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University of Wisconsin-Madison

New Injectable Gel Treatment Offers Promise for Tough-to-Treat Brain Tumors

Assistant Professor Quanyin Hu in his lab
Assistant Professor Quanyin Hu in the Pharmaceutical Sciences Division at the UW–Madison School of Pharmacy.

School of Pharmacy Assistant Professor Quanyin Hu and collaborators publish preclinical results on a new approach to prevent glioblastoma recurrence

By Nicole Sweeney Etter

Like the hardiest weed, glioblastoma almost always springs back — usually within months after a patient’s initial brain tumor is surgically removed. That is why survival rates for this cancer are just 25 percent at one year and plummet to 5 percent by the five-year mark.

One of the challenges of treating this disease is that surgeons can’t always remove every bit of tumor or glioma stem cells that might linger in the brain.

“One characteristic of glioblastoma is that the tumor cells are very aggressive, and they will infiltrate the surrounding tissues. So the surgeon can’t clearly feel the boundaries between the tumor and the normal tissue, and you cannot remove as much as possible because all the tissues in the brain are extremely important — you certainly don’t want to remove too much,” explains Quanyin Hu, an assistant professor in the University of Wisconsin–Madison School of Pharmacy’s Pharmaceutical Sciences Division. “So the tumor will come back again, and that sharply decreases the survival rate after treatment.”

But Hu’s Cell-Inspired Personalized Therapeutic (CIPT) Lab has developed a powerful immunity-boosting postoperative treatment that could transform the odds for patients with glioblastoma. The research by Hu and his collaborators was published in the August issue of the journal Science Translational Medicine.

“It provides hope for preventing glioblastoma relapse,” Hu says. “We prove that it can actually eradicate these glioma stem cells, which can eventually prevent the glioblastoma from coming back. We can significantly improve survival.”

Boosting antitumor immunity

Hu’s lab developed a hydrogel that can be injected into the brain cavity left behind by the excised tumor. The hydrogel delivery method works well because it completely fills the brain cavity, slowly releases the medicine into the surrounding tissue, and promotes the cancer-killing immune response, Hu notes.

A black-and-white image created by a scanning electron microscope of the brain extracellular matrix-mimetic hydrogel.
SEM (scanning electron microscope) image of the brain extracellular matrix-mimetic hydrogel.

The hydrogel is packed with nanoparticles designed to enter and reprogram certain types of immune cells called macrophages. These immune cells normally clean up infectious invaders in the body, but in the tumor environment, they can change into a form that instead suppresses the immune system and promotes cancer growth. And because of the inflammation created by surgery, these rogue macrophages flock to the surgical site, potentially fueling cancer relapse.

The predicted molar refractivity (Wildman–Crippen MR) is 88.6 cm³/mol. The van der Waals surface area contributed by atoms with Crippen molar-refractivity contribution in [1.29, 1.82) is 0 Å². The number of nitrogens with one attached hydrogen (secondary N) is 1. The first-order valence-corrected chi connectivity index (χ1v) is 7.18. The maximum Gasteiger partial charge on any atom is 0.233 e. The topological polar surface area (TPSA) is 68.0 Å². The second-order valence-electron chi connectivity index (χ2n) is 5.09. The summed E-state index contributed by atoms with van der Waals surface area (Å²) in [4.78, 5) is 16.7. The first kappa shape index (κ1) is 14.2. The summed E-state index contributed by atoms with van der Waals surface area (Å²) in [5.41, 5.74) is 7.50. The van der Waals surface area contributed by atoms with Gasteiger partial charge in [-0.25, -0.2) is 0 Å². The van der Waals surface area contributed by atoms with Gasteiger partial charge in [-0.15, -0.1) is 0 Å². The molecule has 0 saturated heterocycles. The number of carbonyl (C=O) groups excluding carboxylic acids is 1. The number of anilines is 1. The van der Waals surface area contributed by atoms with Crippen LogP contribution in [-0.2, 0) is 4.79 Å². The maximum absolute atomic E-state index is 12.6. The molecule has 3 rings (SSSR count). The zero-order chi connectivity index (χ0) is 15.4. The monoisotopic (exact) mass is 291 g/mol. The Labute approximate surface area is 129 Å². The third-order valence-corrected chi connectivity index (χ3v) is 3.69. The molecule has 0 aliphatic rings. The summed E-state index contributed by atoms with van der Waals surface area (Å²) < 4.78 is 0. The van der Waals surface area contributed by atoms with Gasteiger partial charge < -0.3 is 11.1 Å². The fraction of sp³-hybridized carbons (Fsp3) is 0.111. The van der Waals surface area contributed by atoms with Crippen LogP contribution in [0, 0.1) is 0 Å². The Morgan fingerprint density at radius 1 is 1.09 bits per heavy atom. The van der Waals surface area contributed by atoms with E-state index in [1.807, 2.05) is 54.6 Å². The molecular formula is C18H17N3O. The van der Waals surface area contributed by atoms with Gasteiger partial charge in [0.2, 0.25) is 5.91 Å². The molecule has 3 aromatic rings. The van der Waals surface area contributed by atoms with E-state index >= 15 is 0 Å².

“We want to take advantage of these macrophages and turn them from enemy to ally,” Hu says.

To do that, the nanoparticles can engineer the macrophages to target a glycoprotein called CD133, a marker for cancer stem cells. Hu’s team also added an antibody, CD47, that blocks a “don’t-eat-me” signal to promote macrophages to recognize the cancer cells. The preclinical results in mice models show that the hydrogel treatment successfully generated glioma stem cell-specific chimeric antigen receptor (CAR) macrophages — essentially engineering the immune cells on site to target and kill any lingering glioma stem cells.

If effective in humans, the hydrogel treatment could eliminate the need for postsurgical chemotherapy or radiation, reducing toxic side effects while also improving patient outcomes.

Paving the way for future research

Hu’s next step is testing the hydrogel in larger animal models and also monitoring long-term efficacy and toxicity beyond the four- to six-month period he previously studied.

“We have a lot of work to do before it can be potentially translated into the clinic, but we feel confident that this is a very promising approach for bringing new hope to patients with glioblastoma so they can recover after surgery,” Hu says. “We hope we can do our work to be able to advance this technology to the clinic.”

“We feel confident that this is a very promising approach for bringing new hope to patients with glioblastoma so they can recover after surgery.”
—Quanyin Hu

While Hu’s team is initially focused on glioblastoma, the treatment approach could also be applied to other aggressive solid tumors, including breast cancer, he notes. “Our approach is taking advantage of the macrophages in the postsurgical areas and to locally engineer these macrophages,” he says. “In this scenario, we can confidently say that it will apply to the majority of solid tumors with high invasive characteristics.”

Earlier this year, Hu published results in Nature Communications on a different cancer-fighting gel, a collaboration with School of Pharmacy Professor Seungpyo Hong and other colleagues in the UW School of Medicine and Public Health. Hu, who joined the UW–Madison School of Pharmacy in 2020, has found the university fertile ground for his research, especially as a young investigator.

“It’s the supportive, collaborative environment,” he says. “There are world-class scientists to help and support me. I was very fortunate to have this collaboration with physicians and scientists who get involved in clinical trials. That collaboration really shaped my thinking of how to make my research really impactful or feasible for the patient who is suffering from cancer or infectious disease.”

More Research from the CIPT Lab